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Long-Term Management of Palmer Amaranth (Amaranthus palmeri) in Dicamba-Tolerant Cotton

Published online by Cambridge University Press:  20 January 2017

Matthew D. Inman
Affiliation:
Department of Crop Science, North Carolina State University, Raleigh, NC 27695-7620
David L. Jordan*
Affiliation:
Department of Crop Science, North Carolina State University, Raleigh, NC 27695-7620
Alan C. York
Affiliation:
Department of Crop Science, North Carolina State University, Raleigh, NC 27695-7620
Katie M. Jennings
Affiliation:
Department of Horticultural Science, North Carolina State University, Raleigh, NC 27695-7609
David W. Monks
Affiliation:
Department of Horticultural Science, North Carolina State University, Raleigh, NC 27695-7609
Wesley J. Everman
Affiliation:
Department of Crop Science, North Carolina State University, Raleigh, NC 27695-7620
Scott L. Bollman
Affiliation:
Monsanto Co., St. Louis, MO 63167
John T. Fowler
Affiliation:
Monsanto Co., St. Louis, MO 63167
Richard M. Cole
Affiliation:
Monsanto Co., St. Louis, MO 63167
John K. Soteres
Affiliation:
Monsanto Co., St. Louis, MO 63167
*
Corresponding author's E-mail: david_jordan@ncsu.edu.

Abstract

Research was conducted from 2011 to 2014 to determine weed population dynamics and frequency of glyphosate-resistant (GR) Palmer amaranth with herbicide programs consisting of glyphosate, dicamba, and residual herbicides in dicamba-tolerant cotton. Five treatments were maintained in the same plots over the duration of the experiment: three sequential POST applications of glyphosate with or without pendimethalin plus diuron PRE; three sequential POST applications of glyphosate plus dicamba with and without the PRE herbicides; and a POST application of glyphosate plus dicamba plus acetochlor followed by one or two POST applications of glyphosate plus dicamba without PRE herbicides. Additional treatments included alternating years with three sequential POST applications of glyphosate only and glyphosate plus dicamba POST with and without PRE herbicides. The greatest population of Palmer amaranth was observed when glyphosate was the only POST herbicide throughout the experiment. Although diuron plus pendimethalin PRE in a program with only glyphosate POST improved control during the first 2 yr, these herbicides were ineffective by the final 2 yr on the basis of weed counts from soil cores. The lowest population of Palmer amaranth was observed when glyphosate plus dicamba were applied regardless of PRE herbicides or inclusion of acetochlor POST. Frequency of GR Palmer amaranth was 8% or less when the experiment was initiated. Frequency of GR Palmer amaranth varied by herbicide program during 2012 but was similar among all herbicide programs in 2013 and 2014. Similar frequency of GR Palmer amaranth across all treatments at the end of the experiment most likely resulted from pollen movement from Palmer amaranth treated with glyphosate only to any surviving female plants regardless of PRE or POST treatment. These data suggest that GR Palmer amaranth can be controlled by dicamba and that dicamba is an effective alternative mode of action to glyphosate in fields where GR Palmer amaranth exists.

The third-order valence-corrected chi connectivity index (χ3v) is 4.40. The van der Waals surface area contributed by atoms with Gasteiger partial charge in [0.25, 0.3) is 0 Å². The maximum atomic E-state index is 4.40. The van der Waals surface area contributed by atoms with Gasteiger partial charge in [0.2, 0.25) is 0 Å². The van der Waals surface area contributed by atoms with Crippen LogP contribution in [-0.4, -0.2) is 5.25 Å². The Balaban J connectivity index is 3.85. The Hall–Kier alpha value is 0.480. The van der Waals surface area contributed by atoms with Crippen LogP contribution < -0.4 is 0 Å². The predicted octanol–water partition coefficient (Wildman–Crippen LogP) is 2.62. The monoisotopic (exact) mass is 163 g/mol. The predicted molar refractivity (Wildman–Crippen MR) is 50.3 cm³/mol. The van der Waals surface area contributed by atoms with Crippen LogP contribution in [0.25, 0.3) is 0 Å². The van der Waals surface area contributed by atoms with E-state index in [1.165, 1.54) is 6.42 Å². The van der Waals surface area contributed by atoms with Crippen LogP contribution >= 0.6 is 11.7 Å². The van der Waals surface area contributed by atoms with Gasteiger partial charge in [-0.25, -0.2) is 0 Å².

Type
Weed Management
Copyright
Copyright © Weed Science Society of America 

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Footnotes

Associate Editor for this paper: Timothy Grey, University of Georgia.

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